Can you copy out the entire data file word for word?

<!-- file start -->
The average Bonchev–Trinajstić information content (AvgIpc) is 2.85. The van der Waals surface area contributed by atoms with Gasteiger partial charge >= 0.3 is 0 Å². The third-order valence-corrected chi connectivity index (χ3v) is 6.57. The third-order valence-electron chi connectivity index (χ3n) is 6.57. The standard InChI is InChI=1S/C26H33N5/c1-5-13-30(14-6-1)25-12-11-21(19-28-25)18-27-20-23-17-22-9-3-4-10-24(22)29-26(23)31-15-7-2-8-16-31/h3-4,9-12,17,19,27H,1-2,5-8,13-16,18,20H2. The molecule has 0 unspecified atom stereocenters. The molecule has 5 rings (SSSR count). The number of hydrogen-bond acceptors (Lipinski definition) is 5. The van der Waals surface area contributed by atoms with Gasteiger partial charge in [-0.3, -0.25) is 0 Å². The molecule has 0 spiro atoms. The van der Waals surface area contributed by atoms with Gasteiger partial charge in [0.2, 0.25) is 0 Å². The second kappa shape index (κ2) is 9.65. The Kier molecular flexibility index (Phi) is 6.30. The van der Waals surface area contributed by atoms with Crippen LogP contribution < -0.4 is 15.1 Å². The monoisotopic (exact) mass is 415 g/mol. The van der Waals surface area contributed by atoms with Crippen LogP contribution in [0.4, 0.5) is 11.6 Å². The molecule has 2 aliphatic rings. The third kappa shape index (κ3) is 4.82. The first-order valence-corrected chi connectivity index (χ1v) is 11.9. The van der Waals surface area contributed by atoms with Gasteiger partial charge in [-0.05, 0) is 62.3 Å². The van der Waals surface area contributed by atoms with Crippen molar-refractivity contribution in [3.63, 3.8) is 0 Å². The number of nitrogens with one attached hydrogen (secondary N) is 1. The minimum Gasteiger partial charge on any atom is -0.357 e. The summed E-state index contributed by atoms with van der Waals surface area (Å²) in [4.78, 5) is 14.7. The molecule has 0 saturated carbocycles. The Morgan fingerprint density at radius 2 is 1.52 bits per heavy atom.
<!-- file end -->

The average Bonchev–Trinajstić information content (AvgIpc) is 2.85. The van der Waals surface area contributed by atoms with Gasteiger partial charge >= 0.3 is 0 Å². The third-order valence-corrected chi connectivity index (χ3v) is 6.57. The third-order valence-electron chi connectivity index (χ3n) is 6.57. The standard InChI is InChI=1S/C26H33N5/c1-5-13-30(14-6-1)25-12-11-21(19-28-25)18-27-20-23-17-22-9-3-4-10-24(22)29-26(23)31-15-7-2-8-16-31/h3-4,9-12,17,19,27H,1-2,5-8,13-16,18,20H2. The molecule has 0 unspecified atom stereocenters. The molecule has 5 rings (SSSR count). The number of hydrogen-bond acceptors (Lipinski definition) is 5. The van der Waals surface area contributed by atoms with Gasteiger partial charge in [-0.3, -0.25) is 0 Å². The molecule has 0 spiro atoms. The van der Waals surface area contributed by atoms with Gasteiger partial charge in [0.2, 0.25) is 0 Å². The second kappa shape index (κ2) is 9.65. The Kier molecular flexibility index (Phi) is 6.30. The van der Waals surface area contributed by atoms with Crippen LogP contribution < -0.4 is 15.1 Å². The monoisotopic (exact) mass is 415 g/mol. The van der Waals surface area contributed by atoms with Crippen LogP contribution in [0.4, 0.5) is 11.6 Å². The molecule has 2 aliphatic rings. The third kappa shape index (κ3) is 4.82. The first-order valence-corrected chi connectivity index (χ1v) is 11.9. The van der Waals surface area contributed by atoms with Gasteiger partial charge in [-0.05, 0) is 62.3 Å². The van der Waals surface area contributed by atoms with Crippen molar-refractivity contribution in [3.63, 3.8) is 0 Å². The number of nitrogens with one attached hydrogen (secondary N) is 1. The minimum Gasteiger partial charge on any atom is -0.357 e. The summed E-state index contributed by atoms with van der Waals surface area (Å²) in [4.78, 5) is 14.7. The molecule has 0 saturated carbocycles. The Morgan fingerprint density at radius 2 is 1.52 bits per heavy atom.